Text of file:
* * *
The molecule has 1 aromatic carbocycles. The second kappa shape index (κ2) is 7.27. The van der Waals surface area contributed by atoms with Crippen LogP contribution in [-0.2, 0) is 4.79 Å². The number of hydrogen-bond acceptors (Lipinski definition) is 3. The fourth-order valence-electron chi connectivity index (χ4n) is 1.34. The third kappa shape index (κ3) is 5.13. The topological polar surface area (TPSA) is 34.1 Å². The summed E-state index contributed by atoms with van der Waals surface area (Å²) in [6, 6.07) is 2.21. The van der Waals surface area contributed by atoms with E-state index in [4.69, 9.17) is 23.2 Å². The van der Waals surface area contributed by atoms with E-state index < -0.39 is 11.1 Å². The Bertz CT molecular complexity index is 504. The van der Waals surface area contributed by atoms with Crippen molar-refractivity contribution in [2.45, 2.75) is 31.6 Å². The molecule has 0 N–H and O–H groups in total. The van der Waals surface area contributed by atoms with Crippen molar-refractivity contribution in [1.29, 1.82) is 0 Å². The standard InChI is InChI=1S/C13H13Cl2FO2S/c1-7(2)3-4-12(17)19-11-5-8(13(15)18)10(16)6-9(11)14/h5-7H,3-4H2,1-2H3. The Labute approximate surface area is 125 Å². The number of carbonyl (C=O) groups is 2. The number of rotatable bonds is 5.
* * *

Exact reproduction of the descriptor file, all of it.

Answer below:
The molecule has 1 aromatic carbocycles. The second kappa shape index (κ2) is 7.27. The van der Waals surface area contributed by atoms with Crippen LogP contribution in [-0.2, 0) is 4.79 Å². The number of hydrogen-bond acceptors (Lipinski definition) is 3. The fourth-order valence-electron chi connectivity index (χ4n) is 1.34. The third kappa shape index (κ3) is 5.13. The topological polar surface area (TPSA) is 34.1 Å². The summed E-state index contributed by atoms with van der Waals surface area (Å²) in [6, 6.07) is 2.21. The van der Waals surface area contributed by atoms with E-state index in [4.69, 9.17) is 23.2 Å². The van der Waals surface area contributed by atoms with E-state index < -0.39 is 11.1 Å². The Bertz CT molecular complexity index is 504. The van der Waals surface area contributed by atoms with Crippen molar-refractivity contribution in [2.45, 2.75) is 31.6 Å². The molecule has 0 N–H and O–H groups in total. The van der Waals surface area contributed by atoms with Crippen molar-refractivity contribution in [1.29, 1.82) is 0 Å². The standard InChI is InChI=1S/C13H13Cl2FO2S/c1-7(2)3-4-12(17)19-11-5-8(13(15)18)10(16)6-9(11)14/h5-7H,3-4H2,1-2H3. The Labute approximate surface area is 125 Å². The number of carbonyl (C=O) groups is 2. The number of rotatable bonds is 5.